British stocks edged higher on Monday, with companies sensitive to Chinese demand getting a boost from the country’s efforts to limit the economic fallout from the deadly coronavirus.
The coronavirus will continue to be felt throughout the week in company earings updates and economic data. China’s central bank is expected to cut rates, and China sales will feature in Walmart’s results. Berkshire Hathaway also reports this coming weekend.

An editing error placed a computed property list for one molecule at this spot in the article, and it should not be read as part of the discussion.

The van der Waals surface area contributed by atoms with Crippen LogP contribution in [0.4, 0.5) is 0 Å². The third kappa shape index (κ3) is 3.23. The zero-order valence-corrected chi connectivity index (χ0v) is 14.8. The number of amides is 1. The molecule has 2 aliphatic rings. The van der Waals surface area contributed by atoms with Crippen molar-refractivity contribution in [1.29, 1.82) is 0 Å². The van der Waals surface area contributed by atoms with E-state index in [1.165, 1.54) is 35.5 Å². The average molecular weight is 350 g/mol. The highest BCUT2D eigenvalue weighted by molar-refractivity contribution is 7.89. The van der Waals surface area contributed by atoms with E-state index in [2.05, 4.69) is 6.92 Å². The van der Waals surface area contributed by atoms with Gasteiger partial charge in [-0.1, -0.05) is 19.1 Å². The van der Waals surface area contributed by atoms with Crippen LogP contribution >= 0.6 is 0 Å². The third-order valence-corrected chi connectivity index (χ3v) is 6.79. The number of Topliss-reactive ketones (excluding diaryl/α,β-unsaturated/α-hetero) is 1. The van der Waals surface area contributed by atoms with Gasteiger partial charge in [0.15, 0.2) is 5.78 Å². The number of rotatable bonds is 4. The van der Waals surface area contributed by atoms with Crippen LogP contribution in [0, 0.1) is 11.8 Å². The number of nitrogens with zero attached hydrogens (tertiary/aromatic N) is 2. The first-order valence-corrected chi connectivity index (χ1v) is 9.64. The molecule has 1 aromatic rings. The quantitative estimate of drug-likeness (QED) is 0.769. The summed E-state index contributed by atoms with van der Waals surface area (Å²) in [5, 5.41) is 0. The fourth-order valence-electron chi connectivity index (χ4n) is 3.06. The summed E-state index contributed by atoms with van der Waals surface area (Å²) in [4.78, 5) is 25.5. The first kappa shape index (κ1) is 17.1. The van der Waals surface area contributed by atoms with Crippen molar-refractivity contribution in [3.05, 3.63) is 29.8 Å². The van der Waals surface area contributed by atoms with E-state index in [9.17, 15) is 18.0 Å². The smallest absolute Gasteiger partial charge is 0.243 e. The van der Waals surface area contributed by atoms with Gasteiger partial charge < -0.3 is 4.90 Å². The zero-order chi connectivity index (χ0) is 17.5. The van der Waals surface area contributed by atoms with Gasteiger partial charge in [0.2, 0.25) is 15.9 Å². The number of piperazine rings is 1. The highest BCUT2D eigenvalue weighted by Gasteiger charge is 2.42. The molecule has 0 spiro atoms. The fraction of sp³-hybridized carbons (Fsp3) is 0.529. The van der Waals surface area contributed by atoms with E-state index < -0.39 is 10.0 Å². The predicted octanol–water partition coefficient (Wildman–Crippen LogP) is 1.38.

On paper, there's an intriguing bull case for miner Freeport-McMoRan (NYSE:FCX). Freeport-McMoRan stock looks cheap. Copper prices have dipped of late, but have at least one important long-term tailwind. And Freeport has steadily improved its balance sheet in recent years, cutting net debt by over $12 billion between the end of 2015 and the end of 2019.Source: MICHAEL A JACKSON FILMS / Shutterstock.com But the key phrase is "on paper." In practice, there's a huge stumbling block to the bull case for FCX stock. Even if Freeport-McMoRan can drive higher free cash flow, as bulls and the company itself project, there's a long-running concern as to where that cash flow is going to go.The answer, according to a recent interview with Freeport-McMoRan's chief executive officer, is not to shareholders. Given the history not just of Freeport but the entire mining industry, that's a significant problem.InvestorPlace - Stock Market News, Stock Advice & Trading Tips The Case for Freeport-McMoRan StockFCX stock already has been a solid investment in the last few years. Shares bottomed in January 2016 below $4, as pressure on the company's since-divested oil and gas assets weighed on the stock. From that bottom, Freeport-McMoRan stock has more than tripled -- and there's a case for more upside ahead. * 20 Stocks to Buy From the Law of Accelerating Returns After all, production should increase nicely in the next two years. After its fourth-quarter report last month, Freeport guided for copper sales to reach 3.5 billion pounds in 2020, up from 3.3 billion in 2019. In 2021, however, the figure should spike to 4.3 billion, as the Grasberg mine in Indonesia, of which FCX owns 49%, returns to normalized output after a shift to underground mining.From there, copper prices need to cooperate, and that's always a risk. Copper prices are notoriously sensitive to the global economy; the commodity has been nicknamed "Dr. Copper" for its ability to provide a leading indicator of macroeconomic strength. A poorly-timed recession -- or even continued softness in key markets in Asia -- could pressure prices and thus Freeport's earnings and cash flow.But there's one potential long-term driver for copper demand: electric vehicles. EVs are "copper hogs," meaning growth from the likes of Tesla (NASDAQ:TSLA) can boost copper prices. and those prices drop almost straight to Freeport's bottom line. It's not as if shares are expensive even in the current moderate-price environment; should copper spike higher from here, Freeport stock likely does the same. Balance Sheet and Cash FlowFinally, Freeport's balance sheet is in much better shape. As noted, debt has come down dramatically in a matter of years. The company has over $5 billion in liquidity, and a higher stock price if it wants to make an acquisition. If Freeport doesn't make a deal, free cash flow should impress -- particularly if copper prices rise.Indeed, with its fourth-quarter presentation, Freeport-McMoRan modeled solid free cash flow in a higher-price environment. At $3 per pound, up from a current ~$2.60, operating cash flow in 2021-2022 would be in the range of $5 billion.Capital expenditures currently estimated at $2.4 billion for 2021 suggest free cash flow around $2.6 billion. Put even a 10x multiple on that figure and FCX gains over 50%; increase the multiple, and the upside could be even higher. Where Does the Cash Go?To be sure, that paper case does require some help from copper prices. Models for 2021-2022 at $2.75 a pound suggest free cash flow under $2 billion. A market capitalization currently near $19 billion thus likely doesn't see that much upside without pricing help. But investors in mining stocks are looking for leveraged returns on gains the underlying commodity -- and on paper FCX stock is set up to provide precisely those returns if copper gains.But that gets to the practical problem, and the interview CEO Richard Adkerson gave to Reuters at the end of last month. Adkerson noted the potential for higher cash flow and a higher stock price which would allow the company to make acquisitions."I'm looking forward to having a new experience in my career toward accessing alternatives and deciding which way we go…We don't have a clear directive now on what that direction could be, but we will be attractively situated and will have an opportunity to add value through investments," he told Reuters.Those investments could include not just acquisitions but the construction of new mines.In other words, the incremental free cash flow Freeport-McMoRan hopes to drive isn't going back to shareholders. It's going back into the business under Adkerson's direction. And that should worry, if not terrify, FCX shareholders. Adkerson's HistoryAdkerson was named CEO on Dec. 10, 2003. Under his watch, Freeport-McMoRan stock has declined by 42%.There isn't an external reason for the pressure. Copper prices, according to data from YCharts, have increased 174% over that span. Meanwhile, diversified miner BHP Group (NYSE:BHP), which has significant copper holdings, has seen its stock more than triple. Including dividends, BHP has posted a total return of more than 450%. For Freeport-McMoRan stock, total returns remain modestly negative.One big reason for the decline was the aforementioned move into oil and gas, spearheaded by Adkerson. Freeport-McMoRan spent $20 billion on two acquisitions in 2012 at the height of the oil boom. The moves were instantly criticized by Wall Street and by investors; Freeport stock dropped 16% in a single day on the announcement. Allegations of self-dealing soon followed.Less than four years later, Freeport managed to get less than $4 billion for its assets at the nadir of the oil bust. Over $16 billion in shareholder value was destroyed.An investor might believe -- or want to believe -- that Adkerson and the Freeport board have learned their lesson from the disastrous acquisitions. There's no evidence they have.The Freeport-McMoRan dividend was slashed in 2014; the board hasn't hiked the payout since despite a paltry 1.6% yield and the expected growth in free cash flow. Adkerson, at least per his interview, is looking to spend more shareholder money after the company spent the last four years recovering from its foray into oil and gas.There are thus two scenarios here. Copper prices fall or stay roughly flat, and Freeport-McMoRan stock likely does the same. Or copper prices rise, giving Adkerson free reign to go and spend billions of dollars more of shareholder funds. Neither sounds particularly attractive. The Mining ProblemTo be somewhat fair, this is not a Freeport-only problem. As I detailed back in 2018, gold miners like Barrick Gold (NYSE:GOLD) have done a disastrous job of fulfilling their mission of providing leverage to the gold price. Barrick, Kinross Gold (NYSE:KGC) and AngloGold Ashanti (NYSE:AU) all saw their shares fall by over 60% even in a rising-price environment.Recent performance for mining stocks has been better, but it's still not as good as it should be in theory. Even the gains in Freeport stock over the last few years are more a case of the stock rallying sharply from 2016 lows than any real improvement on the ground. FCX stock actually is down 20% over the past three years despite basically flat copper prices. The Bottom Line on Freeport-McMoRan StockWhat makes a stock like FCX particularly problematic is that the exchange-traded fund revolution has created far better alternatives. An investor who is bullish on copper can simply buy copper through an ETF. She can lever up that bet through the use of margin or a 2x or 3x ETF. Those trades have risk if copper prices decline of course; so does FCX.But if copper prices rise, that investor doesn't have to let Adkerson determine what to do with her gains. ETFs do have fees, but they're generally minimal; meanwhile, Adkerson's pay packages from 2016 to 2018 alone totaled over $50 million, according to Freeport's most recent proxy statement.If Freeport-McMoRan and Adkerson truly had learned their lesson and were looking to use potentially higher cash flow for increased shareholder returns, that would be one thing. Clearly, they're not. History, and the -42% returns under Adkerson's 16-year tenure, both suggest that it is a real problem for Freeport-McMoRan stock.As of this writing, Vince Martin has no positions in any securities mentioned. More From InvestorPlace * 2 Toxic Pot Stocks You Should Avoid * 20 Stocks to Buy From the Law of Accelerating Returns * 10 Strong Lottery Ticket Stocks That Could Soar in 2020 * 7 U.S. Stocks to Buy on Coronavirus Weakness The post The Interview That Should Terrify Owners of Freeport-McMoRan Stock appeared first on InvestorPlace.